Holy Diabetes, Batman!
I wish that Batman was a type 1 diabetic. Not because I want to see my favorite superhero shooting up with insulin on a regular basis, but because I know that if Batman has a problem, Lucas Fox will solve it. Fox, Bruce Wayne’s #2 at Wayne Enterprises, tailors his inventions for Batmanâ€™s needs.
Do you remember his instant update on Batmanâ€™s suit after the dog attack in The Dark Knight? He seems to sense what Batman needs before Batman knows himself. And, not only are his designs functional, they are incredibly stylish. Hello Batmobile. I firmly believe that Fox could cure Type 1 diabetes if Batman required it.
Despite the lack of Fox’s genius, the management of diabetes has come a long way over the years. Insulin, first discovered in 1921, dramatically altered the life expectancy of type 1 diabetics by providing a treatment option for patients. Prior to the development of insulin, it was nearly impossible for a diabetic to maintain proper blood glucose levels.
Insulin, a hormone produced by beta cells in the pancreas, is responsible for regulating glucose levels in the body. In diabetes, the beta cells are nonexistent or not functioning properly. Therefore, synthetic insulin is required to prevent drastic blood sugar highs and lows.
In order to know how much insulin is necessary, diabetics must test their blood sugar throughout the day. They do this by pricking their finger and sampling their blood. The blood sample is placed in a glucose meter that quickly reads the blood sugar level. Ideally, a diabetic tests before and after each meal, in addition to various intervals throughout the day.
My little brother has been a type 1 diabetic for the past seven years. If he tests his blood sugar seven times per day, (average days range from 5-10 finger pricks) that means he has pricked his finger almost 20,000 times since he was diagnosed. This is not including days that there were more than seven finger pricks, or days when his fingers simply would not bleed and he had to repeatedly stab himself with the needle.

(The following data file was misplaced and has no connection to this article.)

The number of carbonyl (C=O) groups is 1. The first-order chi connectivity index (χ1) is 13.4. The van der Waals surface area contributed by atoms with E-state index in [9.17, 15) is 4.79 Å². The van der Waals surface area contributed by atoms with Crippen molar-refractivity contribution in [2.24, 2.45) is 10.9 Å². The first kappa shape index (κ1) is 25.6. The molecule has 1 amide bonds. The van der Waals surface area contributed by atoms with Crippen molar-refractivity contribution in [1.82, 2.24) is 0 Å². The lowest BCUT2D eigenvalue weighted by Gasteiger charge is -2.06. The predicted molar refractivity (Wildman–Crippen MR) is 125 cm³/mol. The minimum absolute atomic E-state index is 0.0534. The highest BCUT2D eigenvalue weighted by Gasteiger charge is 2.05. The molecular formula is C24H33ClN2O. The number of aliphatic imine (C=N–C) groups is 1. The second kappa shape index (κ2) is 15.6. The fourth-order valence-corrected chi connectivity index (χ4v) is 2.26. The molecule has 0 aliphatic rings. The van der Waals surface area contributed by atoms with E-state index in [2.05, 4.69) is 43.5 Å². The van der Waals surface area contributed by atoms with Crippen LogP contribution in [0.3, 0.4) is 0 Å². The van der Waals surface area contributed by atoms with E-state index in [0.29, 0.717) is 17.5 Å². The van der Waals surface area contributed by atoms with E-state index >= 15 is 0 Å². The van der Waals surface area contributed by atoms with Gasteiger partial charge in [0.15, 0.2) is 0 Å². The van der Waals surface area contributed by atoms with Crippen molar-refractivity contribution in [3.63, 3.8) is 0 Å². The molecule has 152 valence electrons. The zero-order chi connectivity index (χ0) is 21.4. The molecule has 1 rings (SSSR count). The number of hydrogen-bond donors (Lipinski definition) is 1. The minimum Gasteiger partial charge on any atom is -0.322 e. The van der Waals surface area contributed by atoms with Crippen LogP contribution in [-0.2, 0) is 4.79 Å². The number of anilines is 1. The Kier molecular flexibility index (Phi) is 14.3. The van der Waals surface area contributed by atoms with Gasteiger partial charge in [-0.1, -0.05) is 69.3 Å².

I did this quick calculation to illustrate the impact that blood sugar testing has on a diabeticâ€™s life. Yes, insulin and blood glucose monitors are amazing, but being a diabetic is still challenging. Insulin is not a cure. Until there is a cure, better technology needs to be developed to ease the burden of living with diabetes.
My brotherâ€™s fingers are calloused. The skin on the tips of his fingers is thickened from repeated finger pricks. Imagine if he no longer had to prick his finger? That would impact his life significantly. From my experience, testing is a chore that is often dreaded. Imagine if instead of using needles, my brother could use lasers to test his blood sugar?
Using a technique known as photoacoustic spectroscopy, or (PAS), researchers have possible developed a method that prevents the use of needles in blood sugar testing. PAS uses a laser light that is administered topically. The light then travels through the skin and is absorbed by glucose molecules in the bloodstream. Following absorption, a blood sugar reading is produced.
This technology is still in the experimental phase. Researchers have mentioned that temperature, humidity, and air pressure can currently affect readings. However, further development of this technology could truly be life changing for those living with diabetes.
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